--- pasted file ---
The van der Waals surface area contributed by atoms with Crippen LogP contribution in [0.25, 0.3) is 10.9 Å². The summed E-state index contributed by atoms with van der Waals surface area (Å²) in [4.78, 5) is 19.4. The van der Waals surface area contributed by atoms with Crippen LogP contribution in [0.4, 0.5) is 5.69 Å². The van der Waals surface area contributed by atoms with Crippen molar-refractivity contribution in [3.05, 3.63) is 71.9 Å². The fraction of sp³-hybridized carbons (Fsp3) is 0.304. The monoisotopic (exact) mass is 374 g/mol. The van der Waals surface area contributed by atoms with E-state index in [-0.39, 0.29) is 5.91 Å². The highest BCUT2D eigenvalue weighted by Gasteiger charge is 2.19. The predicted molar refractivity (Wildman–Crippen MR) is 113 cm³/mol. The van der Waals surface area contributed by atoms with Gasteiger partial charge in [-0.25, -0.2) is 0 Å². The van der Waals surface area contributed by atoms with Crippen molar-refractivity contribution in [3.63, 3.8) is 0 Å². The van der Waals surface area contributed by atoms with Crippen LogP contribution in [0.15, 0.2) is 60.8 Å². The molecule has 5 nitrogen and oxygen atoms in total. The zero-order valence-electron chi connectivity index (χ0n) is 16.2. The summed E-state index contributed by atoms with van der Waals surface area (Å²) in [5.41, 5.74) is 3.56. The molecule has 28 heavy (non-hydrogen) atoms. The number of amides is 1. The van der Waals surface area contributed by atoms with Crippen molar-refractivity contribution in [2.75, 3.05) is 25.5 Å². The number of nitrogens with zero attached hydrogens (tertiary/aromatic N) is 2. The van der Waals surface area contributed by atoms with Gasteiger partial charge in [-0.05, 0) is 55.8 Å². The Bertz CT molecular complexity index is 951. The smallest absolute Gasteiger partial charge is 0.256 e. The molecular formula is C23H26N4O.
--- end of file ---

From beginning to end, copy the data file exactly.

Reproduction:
The van der Waals surface area contributed by atoms with Crippen LogP contribution in [0.25, 0.3) is 10.9 Å². The summed E-state index contributed by atoms with van der Waals surface area (Å²) in [4.78, 5) is 19.4. The van der Waals surface area contributed by atoms with Crippen LogP contribution in [0.4, 0.5) is 5.69 Å². The van der Waals surface area contributed by atoms with Crippen molar-refractivity contribution in [3.05, 3.63) is 71.9 Å². The fraction of sp³-hybridized carbons (Fsp3) is 0.304. The monoisotopic (exact) mass is 374 g/mol. The van der Waals surface area contributed by atoms with E-state index in [-0.39, 0.29) is 5.91 Å². The highest BCUT2D eigenvalue weighted by Gasteiger charge is 2.19. The predicted molar refractivity (Wildman–Crippen MR) is 113 cm³/mol. The van der Waals surface area contributed by atoms with Gasteiger partial charge in [-0.25, -0.2) is 0 Å². The van der Waals surface area contributed by atoms with Crippen molar-refractivity contribution in [3.63, 3.8) is 0 Å². The van der Waals surface area contributed by atoms with Crippen LogP contribution in [0.15, 0.2) is 60.8 Å². The molecule has 5 nitrogen and oxygen atoms in total. The zero-order valence-electron chi connectivity index (χ0n) is 16.2. The summed E-state index contributed by atoms with van der Waals surface area (Å²) in [5.41, 5.74) is 3.56. The molecule has 28 heavy (non-hydrogen) atoms. The number of amides is 1. The van der Waals surface area contributed by atoms with Crippen molar-refractivity contribution in [2.75, 3.05) is 25.5 Å². The number of nitrogens with zero attached hydrogens (tertiary/aromatic N) is 2. The van der Waals surface area contributed by atoms with Gasteiger partial charge in [-0.05, 0) is 55.8 Å². The Bertz CT molecular complexity index is 951. The smallest absolute Gasteiger partial charge is 0.256 e. The molecular formula is C23H26N4O.